A: (And I usually get) yes Q: So, I would say if your data is bad, your results may be bad. If your methodology is bad, your results may be bad?
Author: Karen Postal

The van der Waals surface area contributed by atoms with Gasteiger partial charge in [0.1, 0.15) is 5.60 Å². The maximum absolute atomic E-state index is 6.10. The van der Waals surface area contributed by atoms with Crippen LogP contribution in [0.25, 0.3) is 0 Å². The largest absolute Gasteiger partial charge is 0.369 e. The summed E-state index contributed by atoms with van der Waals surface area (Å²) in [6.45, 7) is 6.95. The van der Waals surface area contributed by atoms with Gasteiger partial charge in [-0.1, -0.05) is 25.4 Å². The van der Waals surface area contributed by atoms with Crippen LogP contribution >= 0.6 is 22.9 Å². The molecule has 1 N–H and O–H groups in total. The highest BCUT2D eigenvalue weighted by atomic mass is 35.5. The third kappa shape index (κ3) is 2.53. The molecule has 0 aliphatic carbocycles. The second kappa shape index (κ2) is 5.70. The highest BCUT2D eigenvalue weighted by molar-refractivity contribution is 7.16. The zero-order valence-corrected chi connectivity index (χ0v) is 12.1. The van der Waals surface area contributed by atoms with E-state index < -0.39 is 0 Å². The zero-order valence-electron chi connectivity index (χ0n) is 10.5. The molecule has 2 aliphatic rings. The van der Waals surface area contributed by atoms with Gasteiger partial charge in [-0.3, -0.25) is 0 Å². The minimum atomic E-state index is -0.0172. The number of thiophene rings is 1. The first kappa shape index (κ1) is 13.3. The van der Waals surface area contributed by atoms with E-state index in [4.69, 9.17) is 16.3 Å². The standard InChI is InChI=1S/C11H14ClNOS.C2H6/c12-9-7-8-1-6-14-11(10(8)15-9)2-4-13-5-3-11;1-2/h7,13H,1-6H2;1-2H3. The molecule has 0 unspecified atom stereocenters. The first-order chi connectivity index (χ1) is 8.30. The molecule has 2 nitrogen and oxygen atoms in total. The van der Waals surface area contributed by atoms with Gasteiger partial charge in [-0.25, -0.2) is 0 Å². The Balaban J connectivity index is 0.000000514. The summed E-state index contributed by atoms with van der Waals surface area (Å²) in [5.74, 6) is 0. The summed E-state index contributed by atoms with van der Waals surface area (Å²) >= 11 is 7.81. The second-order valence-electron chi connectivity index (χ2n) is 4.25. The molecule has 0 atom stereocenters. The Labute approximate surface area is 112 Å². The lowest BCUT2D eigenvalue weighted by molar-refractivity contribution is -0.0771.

Featuring in-depth interviews of attorneys, judges, and seasoned forensic experts from multiple disciplines including psychology, medicine, economics, history, and neuropsychology, The Art and Science of Expert Witness Testimony highlights and offers bridges for the areas where the needs and expectations of the courtroom collide with experts’ communication habits developed over years of academic and professional training. Rather than seeing testimony as a one-way download from expert to jurors, The Art and Science of Expert Witness Testimony focuses on the direct, dynamic, unique communication relationship that develops as each juror’s lived experience interacts with the words of experts on the stand. This book expands the academic tradition of "methods-centered credibility" to also include "person-centered credibility," where warmth, confidence, and relentless attention to detail build trust with jurors. Seasoned forensic experts share what they actually say on the stand: their best strategies and techniques for disrupting traditional academic communication and creating access to science and professional opinions with vivid, clear language and strong visuals. The difficult but necessary emotional work of the courtroom is addressed with specific techniques to regulate emotions in order to maintain person-centered credibility and keep the needs of jurors front and center through cross-examination. This innovative compilation of research is essential reading for professionals and practitioners, such as physicians, engineers, accountants, and scientists, that may find themselves experts in a courtroom. The Art and Science of Expert Witness Testimony provides a unique experience for readers, akin to being personally mentored by over eighty-five attorneys, judges, and seasoned experts as they share their observations, insights, and strategies—not to "win" as a defense, prosecution, or plaintiff expert, but to be productive in helping jurors and other triers of fact do their difficult intellectual job in deciding a case.